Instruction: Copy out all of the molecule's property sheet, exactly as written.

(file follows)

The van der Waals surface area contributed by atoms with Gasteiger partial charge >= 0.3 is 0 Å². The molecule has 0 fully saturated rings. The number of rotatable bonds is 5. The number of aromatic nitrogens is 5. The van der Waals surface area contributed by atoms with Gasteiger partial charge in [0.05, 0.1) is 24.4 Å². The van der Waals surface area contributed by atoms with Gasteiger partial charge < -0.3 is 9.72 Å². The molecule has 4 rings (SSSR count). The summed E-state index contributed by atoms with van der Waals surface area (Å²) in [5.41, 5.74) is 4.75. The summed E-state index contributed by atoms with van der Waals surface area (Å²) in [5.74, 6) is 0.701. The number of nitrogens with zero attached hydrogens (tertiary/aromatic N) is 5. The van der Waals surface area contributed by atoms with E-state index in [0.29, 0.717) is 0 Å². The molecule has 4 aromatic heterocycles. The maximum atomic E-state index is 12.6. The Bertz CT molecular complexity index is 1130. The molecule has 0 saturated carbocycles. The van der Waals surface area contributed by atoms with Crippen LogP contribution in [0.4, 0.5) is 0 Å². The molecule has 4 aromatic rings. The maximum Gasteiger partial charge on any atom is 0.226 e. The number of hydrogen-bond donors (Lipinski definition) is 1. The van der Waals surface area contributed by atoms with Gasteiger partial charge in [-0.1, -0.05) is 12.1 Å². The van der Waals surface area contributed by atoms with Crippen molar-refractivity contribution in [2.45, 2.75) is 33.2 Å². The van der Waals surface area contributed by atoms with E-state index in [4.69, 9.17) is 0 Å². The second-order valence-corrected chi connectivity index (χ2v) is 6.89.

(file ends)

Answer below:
The van der Waals surface area contributed by atoms with Gasteiger partial charge >= 0.3 is 0 Å². The molecule has 0 fully saturated rings. The number of rotatable bonds is 5. The number of aromatic nitrogens is 5. The van der Waals surface area contributed by atoms with Gasteiger partial charge in [0.05, 0.1) is 24.4 Å². The van der Waals surface area contributed by atoms with Gasteiger partial charge < -0.3 is 9.72 Å². The molecule has 4 rings (SSSR count). The summed E-state index contributed by atoms with van der Waals surface area (Å²) in [5.41, 5.74) is 4.75. The summed E-state index contributed by atoms with van der Waals surface area (Å²) in [5.74, 6) is 0.701. The number of nitrogens with zero attached hydrogens (tertiary/aromatic N) is 5. The van der Waals surface area contributed by atoms with E-state index in [0.29, 0.717) is 0 Å². The molecule has 4 aromatic heterocycles. The maximum atomic E-state index is 12.6. The Bertz CT molecular complexity index is 1130. The molecule has 0 saturated carbocycles. The van der Waals surface area contributed by atoms with Crippen LogP contribution in [0.4, 0.5) is 0 Å². The molecule has 4 aromatic rings. The maximum Gasteiger partial charge on any atom is 0.226 e. The number of hydrogen-bond donors (Lipinski definition) is 1. The van der Waals surface area contributed by atoms with Gasteiger partial charge in [-0.1, -0.05) is 12.1 Å². The van der Waals surface area contributed by atoms with Crippen molar-refractivity contribution in [2.45, 2.75) is 33.2 Å². The van der Waals surface area contributed by atoms with E-state index in [4.69, 9.17) is 0 Å². The second-order valence-corrected chi connectivity index (χ2v) is 6.89.